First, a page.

∑ Community Centers:† Most cities have community centers that rent out rooms to individuals and groups.† The prices range depending on event.† For example, visit http://www.seatac.wa.gov/park/rentals.htm.† This site gives a list of costs for renting the different rooms they provide for public use.† Rental costs can range from under $10 to over $300 depending on the plans for the activity and the size of room.†
∑ Hotel/Motel Meeting Room Rentals:† Many hotels and motels offer meeting space for rent.† The process is pretty straight forward.† For example, visit www.hilton.com and click on Groups and Meetings at the top of the page.† This will take you to a form that will allow you to enter in your city/state information and give you a list of rooms that are available for meeting.† Estimates for cost are only given by phone or appointment.††
Supplies can vary depending on your needs and desires.† Look to the different options for creating and obtaining tools for your activities.† Basic supplies for activism include:
∑ Energy, Focus, & Heart!
∑ Outreach Materials:† This can be leaflets, handouts, promotional items, baked goods, and more!
* You can get leaflets and materials regarding your issue by making them yourself or by ordering ready made materials from a national organization that focuses on the same issues you do.† For example, if you are into animal rights, you would visit www.peta.org and e-mail their information department to request literature for tabling or outreach.† Many organizations will provide you with free materials if you ask.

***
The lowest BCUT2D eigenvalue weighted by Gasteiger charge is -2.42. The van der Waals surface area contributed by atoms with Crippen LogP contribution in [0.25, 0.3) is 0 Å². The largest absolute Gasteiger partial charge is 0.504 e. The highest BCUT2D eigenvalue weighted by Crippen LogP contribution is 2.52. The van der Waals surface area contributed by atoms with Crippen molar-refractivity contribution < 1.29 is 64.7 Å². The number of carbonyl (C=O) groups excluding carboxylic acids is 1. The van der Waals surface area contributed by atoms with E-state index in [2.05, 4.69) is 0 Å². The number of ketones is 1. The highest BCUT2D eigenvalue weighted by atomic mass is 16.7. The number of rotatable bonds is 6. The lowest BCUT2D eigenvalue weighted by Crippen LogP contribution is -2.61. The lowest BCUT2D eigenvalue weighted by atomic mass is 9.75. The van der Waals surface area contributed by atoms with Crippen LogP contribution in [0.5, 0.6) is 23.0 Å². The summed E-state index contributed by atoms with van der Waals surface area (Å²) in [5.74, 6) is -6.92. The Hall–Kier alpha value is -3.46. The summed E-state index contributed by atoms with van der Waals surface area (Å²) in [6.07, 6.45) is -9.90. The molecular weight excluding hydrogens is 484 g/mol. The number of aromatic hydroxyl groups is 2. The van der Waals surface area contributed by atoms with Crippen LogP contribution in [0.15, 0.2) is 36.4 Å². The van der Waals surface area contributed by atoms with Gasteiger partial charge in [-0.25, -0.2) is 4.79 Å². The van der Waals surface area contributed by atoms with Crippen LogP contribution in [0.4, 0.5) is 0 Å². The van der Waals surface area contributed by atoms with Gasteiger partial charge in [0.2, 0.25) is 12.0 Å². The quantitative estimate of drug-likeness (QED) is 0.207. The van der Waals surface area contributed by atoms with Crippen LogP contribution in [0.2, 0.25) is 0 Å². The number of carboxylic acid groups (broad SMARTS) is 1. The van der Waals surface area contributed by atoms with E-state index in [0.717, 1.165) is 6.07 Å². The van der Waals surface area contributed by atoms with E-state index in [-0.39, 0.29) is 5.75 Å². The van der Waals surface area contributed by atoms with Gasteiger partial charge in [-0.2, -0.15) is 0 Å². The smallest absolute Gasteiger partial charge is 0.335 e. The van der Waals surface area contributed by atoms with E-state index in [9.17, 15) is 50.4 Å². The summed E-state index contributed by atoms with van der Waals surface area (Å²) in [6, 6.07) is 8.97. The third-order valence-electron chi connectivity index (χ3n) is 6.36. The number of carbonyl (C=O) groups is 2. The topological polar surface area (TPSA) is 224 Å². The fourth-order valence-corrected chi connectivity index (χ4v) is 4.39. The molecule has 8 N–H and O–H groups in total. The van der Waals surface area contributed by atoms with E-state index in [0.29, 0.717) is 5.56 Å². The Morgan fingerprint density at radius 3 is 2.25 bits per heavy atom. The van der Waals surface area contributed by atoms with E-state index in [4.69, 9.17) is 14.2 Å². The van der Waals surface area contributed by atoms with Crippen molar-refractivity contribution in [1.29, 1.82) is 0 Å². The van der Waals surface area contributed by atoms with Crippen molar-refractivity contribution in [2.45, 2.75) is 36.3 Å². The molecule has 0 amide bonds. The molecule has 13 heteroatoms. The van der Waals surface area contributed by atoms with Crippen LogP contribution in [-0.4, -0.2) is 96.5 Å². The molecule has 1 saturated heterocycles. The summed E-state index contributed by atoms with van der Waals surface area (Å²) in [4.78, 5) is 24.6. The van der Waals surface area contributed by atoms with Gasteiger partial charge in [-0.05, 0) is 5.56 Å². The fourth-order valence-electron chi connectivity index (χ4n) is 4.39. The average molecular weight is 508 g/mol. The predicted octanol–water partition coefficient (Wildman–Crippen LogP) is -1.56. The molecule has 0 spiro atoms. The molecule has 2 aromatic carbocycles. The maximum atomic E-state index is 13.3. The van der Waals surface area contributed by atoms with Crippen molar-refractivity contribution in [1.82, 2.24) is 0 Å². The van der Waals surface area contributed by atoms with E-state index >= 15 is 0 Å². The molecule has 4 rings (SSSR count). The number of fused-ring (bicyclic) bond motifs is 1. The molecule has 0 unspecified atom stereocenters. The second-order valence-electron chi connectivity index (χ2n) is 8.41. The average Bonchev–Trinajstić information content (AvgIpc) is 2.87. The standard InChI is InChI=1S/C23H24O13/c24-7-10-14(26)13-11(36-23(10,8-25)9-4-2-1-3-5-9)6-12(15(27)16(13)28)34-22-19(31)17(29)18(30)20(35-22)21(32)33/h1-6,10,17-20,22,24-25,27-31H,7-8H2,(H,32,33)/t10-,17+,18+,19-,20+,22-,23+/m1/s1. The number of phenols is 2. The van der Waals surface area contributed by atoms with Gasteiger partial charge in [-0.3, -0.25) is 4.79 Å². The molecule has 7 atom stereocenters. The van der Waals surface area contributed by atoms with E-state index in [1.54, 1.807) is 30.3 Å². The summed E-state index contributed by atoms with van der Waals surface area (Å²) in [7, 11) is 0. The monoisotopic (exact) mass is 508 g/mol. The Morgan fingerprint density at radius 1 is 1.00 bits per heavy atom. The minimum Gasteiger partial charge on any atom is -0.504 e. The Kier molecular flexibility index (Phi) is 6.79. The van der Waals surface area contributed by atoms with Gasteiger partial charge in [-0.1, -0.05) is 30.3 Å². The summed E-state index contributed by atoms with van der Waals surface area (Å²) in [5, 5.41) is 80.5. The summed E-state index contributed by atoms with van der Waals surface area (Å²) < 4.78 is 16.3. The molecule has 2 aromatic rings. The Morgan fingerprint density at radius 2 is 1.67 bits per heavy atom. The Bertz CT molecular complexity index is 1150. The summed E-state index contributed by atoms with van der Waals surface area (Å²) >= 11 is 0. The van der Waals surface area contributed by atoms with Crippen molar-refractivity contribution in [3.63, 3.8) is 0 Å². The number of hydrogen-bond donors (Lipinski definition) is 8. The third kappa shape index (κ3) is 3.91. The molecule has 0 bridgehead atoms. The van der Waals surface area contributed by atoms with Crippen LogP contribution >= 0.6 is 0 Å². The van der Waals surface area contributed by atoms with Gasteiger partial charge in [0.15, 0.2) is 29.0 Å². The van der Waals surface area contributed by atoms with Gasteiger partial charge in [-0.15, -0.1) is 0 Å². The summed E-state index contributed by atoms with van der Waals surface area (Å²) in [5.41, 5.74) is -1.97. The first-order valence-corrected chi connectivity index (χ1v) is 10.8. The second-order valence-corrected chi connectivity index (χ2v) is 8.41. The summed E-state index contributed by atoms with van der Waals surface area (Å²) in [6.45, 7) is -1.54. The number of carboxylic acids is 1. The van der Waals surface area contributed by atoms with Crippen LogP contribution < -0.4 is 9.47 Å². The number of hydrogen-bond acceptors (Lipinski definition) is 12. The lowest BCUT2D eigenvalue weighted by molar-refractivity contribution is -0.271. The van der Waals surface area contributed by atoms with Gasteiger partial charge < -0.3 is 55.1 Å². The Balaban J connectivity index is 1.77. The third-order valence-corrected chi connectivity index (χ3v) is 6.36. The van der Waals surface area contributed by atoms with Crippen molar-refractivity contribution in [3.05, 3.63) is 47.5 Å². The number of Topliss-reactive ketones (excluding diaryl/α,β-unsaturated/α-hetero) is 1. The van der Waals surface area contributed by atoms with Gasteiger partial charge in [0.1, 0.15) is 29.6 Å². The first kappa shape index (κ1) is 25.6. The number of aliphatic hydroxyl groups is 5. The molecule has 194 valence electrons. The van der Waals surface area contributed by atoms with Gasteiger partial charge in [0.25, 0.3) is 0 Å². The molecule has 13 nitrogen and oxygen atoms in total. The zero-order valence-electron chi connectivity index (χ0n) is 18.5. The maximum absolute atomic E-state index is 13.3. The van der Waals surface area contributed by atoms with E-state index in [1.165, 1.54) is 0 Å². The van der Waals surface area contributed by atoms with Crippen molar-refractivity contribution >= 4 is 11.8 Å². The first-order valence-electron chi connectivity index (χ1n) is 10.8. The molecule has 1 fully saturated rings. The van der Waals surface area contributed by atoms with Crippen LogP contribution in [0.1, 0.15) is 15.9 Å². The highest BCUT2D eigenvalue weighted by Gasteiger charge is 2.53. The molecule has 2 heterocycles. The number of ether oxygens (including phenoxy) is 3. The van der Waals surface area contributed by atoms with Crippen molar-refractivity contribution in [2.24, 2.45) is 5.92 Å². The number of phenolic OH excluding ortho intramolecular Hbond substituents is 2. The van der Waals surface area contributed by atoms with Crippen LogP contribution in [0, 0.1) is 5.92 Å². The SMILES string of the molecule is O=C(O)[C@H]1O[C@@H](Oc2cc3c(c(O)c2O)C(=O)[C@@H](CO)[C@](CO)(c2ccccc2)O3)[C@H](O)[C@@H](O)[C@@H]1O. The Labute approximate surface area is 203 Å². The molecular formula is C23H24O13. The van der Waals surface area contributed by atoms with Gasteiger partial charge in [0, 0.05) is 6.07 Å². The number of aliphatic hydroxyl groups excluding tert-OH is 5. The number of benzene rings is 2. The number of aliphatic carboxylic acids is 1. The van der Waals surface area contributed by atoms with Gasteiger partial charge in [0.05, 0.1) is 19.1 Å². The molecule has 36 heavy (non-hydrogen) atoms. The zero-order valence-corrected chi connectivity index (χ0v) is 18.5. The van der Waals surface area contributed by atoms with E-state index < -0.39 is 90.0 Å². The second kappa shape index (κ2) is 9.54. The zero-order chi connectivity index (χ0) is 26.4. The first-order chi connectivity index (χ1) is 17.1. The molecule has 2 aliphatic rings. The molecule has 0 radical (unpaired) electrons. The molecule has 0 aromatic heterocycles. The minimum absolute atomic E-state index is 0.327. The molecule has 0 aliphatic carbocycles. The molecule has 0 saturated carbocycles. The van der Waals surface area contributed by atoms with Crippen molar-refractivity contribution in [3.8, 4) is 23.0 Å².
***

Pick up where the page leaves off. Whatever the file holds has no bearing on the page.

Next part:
∑ Place and Space:† See meeting and event planning for details.†
What You Need
∑ 8 yards of cheap medium weight lining material ($20-$35 or so)
∑ 4 yards of fringe ($12)
∑ package of standard tracing paper for sewing patterns
∑ 1 small jar each of white and black all-purpose water soluble fabric paint ($10)
∑ 1 large jar each of red, yellow, and blue all-purpose water soluble fabric paint or ready-to-use colors, but cheaper to mix ($50)
∑ small bottle of anti-running agent for the water-soluble paint
∑ several drop cloths or old shower curtains ($10)
∑ a dozen or so small plastic containers or jars (e.g. recyclables)
∑ 1" or so paint brush, and a few small water-color brushes ($5)
∑ package of glitter or sparkles ($3), and small hand-held vacuum or dustbuster to clean up excess
∑ scotch tape ($2)
∑ paper towels ($2)
∑ roll of masking tape ($2)
∑ 14' of heavy rope or inexpensive 1/2" plumbing pipe ($6)
∑ access to computer with drawing program and PostScript printer or similar, lots of regular paper ($10)
∑ access to sewing machine, thread same color as lining material ($2)
How To Make It
1. Design banner with shapes, logos, letters, etc., in drawing program (e.g., Corel Draw, Freehand, Freelance, Canvas, etc.), print out at 25% size, proofread, fax, etc. When done, print out at actual finished size by tiling (split complex paths, create outlines, etc., as needed for misprints), printing just the outlines of the shapes of the designs, all shapes with just a point or two stroke outline. Arrange all tiled sheets of paper on the floor all at once, and adjust all as needed to fit together per original design, before scotch taping together. Tape together as accurately as possible with lots of tape.